How Aretha Franklin Turned a Sexist Song into a Feminist Anthem

R-E-S-P-E-C-T is a Cover?

For me, born in the early 80s, Aretha Franklin’s 1967 hit ‘Respect’ had always been there. A feminist anthem. A symbol of both the civil rights and women’s rights movements of the 1960s. A foot stomping, hip shaking, finger guns inducing fire straight from the belly of a powerhouse woman who wasn’t gonna take no shit from nobody. A demand for equality, for change. Growing up I’d always assume the song had been written by, or at least originally sung by, Aretha herself. I’d never heard a singer own a song like that, I’m not sure I have since.

Suffice to say I was surprised when I learned the song was actually originally written and recorded by another famous 1960s soul singer, Otis Redding. Redding originally released the song in 1965. It was a successful song for him too, and an important one for his career at the time, however Franklin’s 1967 cover has now so completely eclipsed Redding’s that many people do not know that another version of the song ever existed. Other artists have done covers of the song too, but It’s Franklin’s absolute banger of a performance that we all know and love.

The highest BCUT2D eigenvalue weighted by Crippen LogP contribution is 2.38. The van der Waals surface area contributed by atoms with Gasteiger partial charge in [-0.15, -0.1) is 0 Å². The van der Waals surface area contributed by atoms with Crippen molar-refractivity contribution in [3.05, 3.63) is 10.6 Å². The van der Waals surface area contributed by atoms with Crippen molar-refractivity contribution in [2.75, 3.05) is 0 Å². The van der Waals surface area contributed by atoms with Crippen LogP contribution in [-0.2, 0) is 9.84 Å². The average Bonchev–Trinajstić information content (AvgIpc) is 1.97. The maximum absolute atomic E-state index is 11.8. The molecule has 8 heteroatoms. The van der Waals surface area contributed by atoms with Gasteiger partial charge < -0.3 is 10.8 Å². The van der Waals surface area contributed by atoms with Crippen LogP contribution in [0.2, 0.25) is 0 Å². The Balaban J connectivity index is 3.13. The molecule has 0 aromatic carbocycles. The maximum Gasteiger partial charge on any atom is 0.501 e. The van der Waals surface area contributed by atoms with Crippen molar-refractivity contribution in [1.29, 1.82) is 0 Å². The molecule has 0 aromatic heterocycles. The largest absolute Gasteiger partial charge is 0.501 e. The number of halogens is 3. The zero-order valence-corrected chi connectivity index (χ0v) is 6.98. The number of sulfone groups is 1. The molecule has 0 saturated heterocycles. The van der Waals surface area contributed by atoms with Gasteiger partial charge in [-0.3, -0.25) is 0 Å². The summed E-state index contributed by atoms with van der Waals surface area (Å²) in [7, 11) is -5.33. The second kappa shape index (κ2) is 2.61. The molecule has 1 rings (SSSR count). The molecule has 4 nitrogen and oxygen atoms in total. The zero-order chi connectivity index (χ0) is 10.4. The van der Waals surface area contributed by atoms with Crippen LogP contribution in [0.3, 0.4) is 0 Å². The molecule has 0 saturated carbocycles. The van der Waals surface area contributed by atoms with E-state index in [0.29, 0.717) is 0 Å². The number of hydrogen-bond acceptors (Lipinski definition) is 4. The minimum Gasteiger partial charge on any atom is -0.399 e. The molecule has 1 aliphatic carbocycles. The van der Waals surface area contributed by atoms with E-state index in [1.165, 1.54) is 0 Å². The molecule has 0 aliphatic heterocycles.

Aretha Franklin in 1968

Aretha Franklin was born in 1942 in Detroit and began her music career in 1960 at the age of 18. However, she did not find the kind of phenomenal success that saw her outshine her peers until after signing with Atlantic Records in 1966. She released a string of hits throughout the late 60s, of which ‘Respect’ was one, and by 1970 she’d truly earned her title, ‘The Queen of Soul’.

Her success was forged amongst a period of intense social and political change. ‘Respect’ was released in the summer of 1967. Four years after the publication of ‘The Feminine Mystique’, a book widely considered to have spurred the feminist movement of the 1960s, three years after Martin Luther King had won the Nobel Peace Prize for his contribution to the civil rights movement, and right in the middle of the raging Vietnam War, Franklin’s ‘Respect’ struck a chord with just about everybody. 

Flipping the Script

Artists re-recording and re-releasing other artist’s songs was commonplace at the time, and is now, it’s nothing to write home about. Some of the most successful hits of all time are covers. What made Franklin’s ‘Respect’ unique was that it completely changed the message of the original song, and did so in a way that reflected the social changes of the time succinctly and powerfully.

When you compare the two versions, you notice the musical differences straight away, but what you may not notice had you not been looking out for it, are the slight lyrical changes. ‘What you want / honey, you got it’ in Redding’s version becomes ‘What you want, you know I got it’ in Franklin’s. ‘You can do me wrong, honey, while I’m gone’ becomes ‘I ain’t gonna do you wrong, cause I don’t wanna’.